By Michelle Davey
Published in 1852, "Uncle Tom's Cabin" was written by a staunch abolitionist who focused on the terrible nature of slavery. But in the following half-century, some of the many plays adapted from Harriet Beecher Stowe's novel took a pro-slavery slant. Most depicted slaves in degrading ways, creating stereotypes that still affect racial relations in America today.
This summer, secondary school teachers from all over Ohio will have the opportunity to make a trip to Ohio University for an institute about this controversial novel. The program, slated for July 6-11, is funded by the university's Charles J. Ping Institute for the Teaching of the Humanities and the Ohio Humanities Council.
The Ping Institute is covering roughly $15,000 to the project, and the OHC is matching that with a grant, said William Condee, a professor of theater in the School of Interdisciplinary Arts. Condee proposed the summer program to the Ping Institute, which supports activities designed for the teaching of the humanities, and applied for the OHC grant.
The summer institute, called "Uncle Tom's Cabin: Race in 19th Century Ohio," will use an interdisciplinary approach to study the history, culture, literature and drama of the book and play in hopes of exploring the racial issues of today. About 20 secondary teachers, mainly in social studies and English, will participate. Teachers will be able to use the information and ideas presented to stimulate discussion in their classrooms about the historical and cultural sources of racial issues in America.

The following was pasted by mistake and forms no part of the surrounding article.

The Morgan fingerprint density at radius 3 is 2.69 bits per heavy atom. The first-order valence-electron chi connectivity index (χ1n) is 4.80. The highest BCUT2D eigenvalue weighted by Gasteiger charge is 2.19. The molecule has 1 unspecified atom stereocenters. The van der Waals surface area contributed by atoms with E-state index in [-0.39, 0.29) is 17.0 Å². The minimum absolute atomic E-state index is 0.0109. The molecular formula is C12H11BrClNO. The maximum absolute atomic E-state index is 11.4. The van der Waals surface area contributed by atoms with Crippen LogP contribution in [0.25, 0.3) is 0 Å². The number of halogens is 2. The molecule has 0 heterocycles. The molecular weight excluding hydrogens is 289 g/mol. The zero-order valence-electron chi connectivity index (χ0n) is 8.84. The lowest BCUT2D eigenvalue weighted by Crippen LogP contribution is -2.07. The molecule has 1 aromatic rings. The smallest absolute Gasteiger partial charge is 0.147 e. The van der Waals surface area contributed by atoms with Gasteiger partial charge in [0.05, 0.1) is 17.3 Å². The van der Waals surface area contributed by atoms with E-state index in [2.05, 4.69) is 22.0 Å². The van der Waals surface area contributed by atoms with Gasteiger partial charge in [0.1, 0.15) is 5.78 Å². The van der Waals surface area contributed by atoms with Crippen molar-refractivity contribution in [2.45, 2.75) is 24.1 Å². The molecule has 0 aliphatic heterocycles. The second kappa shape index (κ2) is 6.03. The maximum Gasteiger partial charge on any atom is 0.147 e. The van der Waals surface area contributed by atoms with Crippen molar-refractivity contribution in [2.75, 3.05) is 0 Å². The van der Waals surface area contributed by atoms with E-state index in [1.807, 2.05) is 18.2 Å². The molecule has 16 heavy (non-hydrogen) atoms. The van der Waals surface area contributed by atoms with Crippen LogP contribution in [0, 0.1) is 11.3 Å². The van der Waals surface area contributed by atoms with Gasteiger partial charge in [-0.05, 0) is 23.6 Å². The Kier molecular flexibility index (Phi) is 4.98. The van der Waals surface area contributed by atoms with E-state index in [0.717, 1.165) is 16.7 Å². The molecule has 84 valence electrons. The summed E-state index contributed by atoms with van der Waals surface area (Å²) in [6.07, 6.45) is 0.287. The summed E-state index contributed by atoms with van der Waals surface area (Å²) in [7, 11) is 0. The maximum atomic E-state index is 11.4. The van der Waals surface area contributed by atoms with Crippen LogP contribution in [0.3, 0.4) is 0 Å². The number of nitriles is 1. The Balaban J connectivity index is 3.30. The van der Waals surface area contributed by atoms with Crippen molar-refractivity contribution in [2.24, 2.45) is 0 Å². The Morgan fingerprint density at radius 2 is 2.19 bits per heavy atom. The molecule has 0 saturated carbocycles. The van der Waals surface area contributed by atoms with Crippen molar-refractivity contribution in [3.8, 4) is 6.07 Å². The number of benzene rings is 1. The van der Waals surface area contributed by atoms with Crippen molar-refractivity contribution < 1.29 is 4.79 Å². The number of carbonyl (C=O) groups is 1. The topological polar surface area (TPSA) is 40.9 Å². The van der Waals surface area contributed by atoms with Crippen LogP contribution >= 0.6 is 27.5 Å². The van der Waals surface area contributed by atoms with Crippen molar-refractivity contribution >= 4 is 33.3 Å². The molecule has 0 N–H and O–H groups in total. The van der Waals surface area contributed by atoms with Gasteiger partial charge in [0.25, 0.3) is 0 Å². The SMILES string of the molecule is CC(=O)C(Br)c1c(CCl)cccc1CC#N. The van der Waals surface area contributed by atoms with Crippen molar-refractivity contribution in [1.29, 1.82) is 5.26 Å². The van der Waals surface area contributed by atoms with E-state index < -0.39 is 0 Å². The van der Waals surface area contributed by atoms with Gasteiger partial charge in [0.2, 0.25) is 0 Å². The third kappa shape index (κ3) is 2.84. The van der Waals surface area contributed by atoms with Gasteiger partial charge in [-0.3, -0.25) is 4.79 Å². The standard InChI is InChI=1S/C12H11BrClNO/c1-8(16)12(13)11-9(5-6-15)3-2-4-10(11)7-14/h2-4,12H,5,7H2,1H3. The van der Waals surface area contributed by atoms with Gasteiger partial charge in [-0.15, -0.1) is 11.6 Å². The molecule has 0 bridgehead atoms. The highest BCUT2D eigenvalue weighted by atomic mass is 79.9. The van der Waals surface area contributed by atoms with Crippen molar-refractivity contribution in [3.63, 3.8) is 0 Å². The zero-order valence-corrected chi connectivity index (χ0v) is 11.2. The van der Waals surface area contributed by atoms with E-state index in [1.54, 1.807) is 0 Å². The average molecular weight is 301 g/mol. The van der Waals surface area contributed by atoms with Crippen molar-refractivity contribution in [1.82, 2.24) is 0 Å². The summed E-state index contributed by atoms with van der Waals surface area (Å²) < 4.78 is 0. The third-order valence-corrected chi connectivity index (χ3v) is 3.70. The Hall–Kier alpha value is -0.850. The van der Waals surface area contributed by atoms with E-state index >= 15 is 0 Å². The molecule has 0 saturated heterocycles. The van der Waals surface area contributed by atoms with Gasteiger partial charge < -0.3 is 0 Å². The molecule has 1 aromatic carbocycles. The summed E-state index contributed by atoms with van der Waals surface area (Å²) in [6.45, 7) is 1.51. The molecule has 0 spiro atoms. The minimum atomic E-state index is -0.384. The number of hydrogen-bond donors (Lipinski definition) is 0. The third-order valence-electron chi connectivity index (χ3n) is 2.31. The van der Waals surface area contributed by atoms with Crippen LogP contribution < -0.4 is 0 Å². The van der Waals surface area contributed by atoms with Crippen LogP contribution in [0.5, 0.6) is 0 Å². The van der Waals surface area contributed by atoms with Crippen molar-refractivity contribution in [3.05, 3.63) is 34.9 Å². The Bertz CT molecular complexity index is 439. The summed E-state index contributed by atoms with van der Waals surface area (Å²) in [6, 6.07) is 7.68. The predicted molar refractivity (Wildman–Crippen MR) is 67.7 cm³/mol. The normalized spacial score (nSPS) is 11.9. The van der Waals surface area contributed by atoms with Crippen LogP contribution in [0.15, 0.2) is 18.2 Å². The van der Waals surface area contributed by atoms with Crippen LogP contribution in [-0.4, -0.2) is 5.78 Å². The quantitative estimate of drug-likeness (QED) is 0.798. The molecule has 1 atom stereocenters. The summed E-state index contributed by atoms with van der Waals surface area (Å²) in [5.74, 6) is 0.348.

"We will be using 'Uncle Tom's Cabin' as a lens to understand what was happening regarding race in Ohio in the 19th century," Condee said. Although the novel was anti-slavery, the dramatic reproductions perpetuated negative racial stereotypes, becoming "an engine of racism," he said.
Three other Ohio University faculty members are involved.
Vibert Cambridge, a professor in the School of Media Arts and Studies, specializes in the African-American presence in the Ohio River Valley. For the summer program, he will lead discussions about race relations in Ohio, particularly the southeast region.
"(The program) will help to bring to light an understudied aspect of American history, specifically the role this region played in the Underground Railroad and other forms of inter-racial resistance to slavery," Cambridge said.
Tom Scanlan, an associate professor of English and associate dean of the College of Arts and Sciences, will lead discussions about the novel's publication and original reception.
Bringing the perspective of a contemporary artist, Professor Charles Smith, head of the School of Theater's playwriting program, will discuss his own plays' fictional accounts of historical American-American figures.
Smith's latest play, "Knock Me a Kiss," about the Harlem Renaissance period, will have its own workshop in the spring, led by Condee. The May 17 workshop also is for secondary school teachers, and Condee hopes it will draw in participants for the summer program.
"I am hoping it will create a conversation beginning in the spring and continuing into summer," Condee said. "It's hard for us to talk about race; those are difficult conversations and raise difficult issues. Issues raised by 'Uncle Tom's Cabin' are still issues today. One of my goals is to create a safe forum for those difficult discussions."
Tom Carpenter, a professor of humanities and director of the Ping Institute, said the program is a perfect fit for his institute's mission to help secondary instructors teach the humanities.
"Our focus is on high school teachers, in particular, and we are trying to find ways to present them with exciting materials to teach," he said. "This seemed to fit the bill nicely."
For more information on "Uncle Tom's Cabin: Race in 19th Century Ohio," contact the Ping Institute at Ping.Institute@ohio.edu or 740-593-4266.
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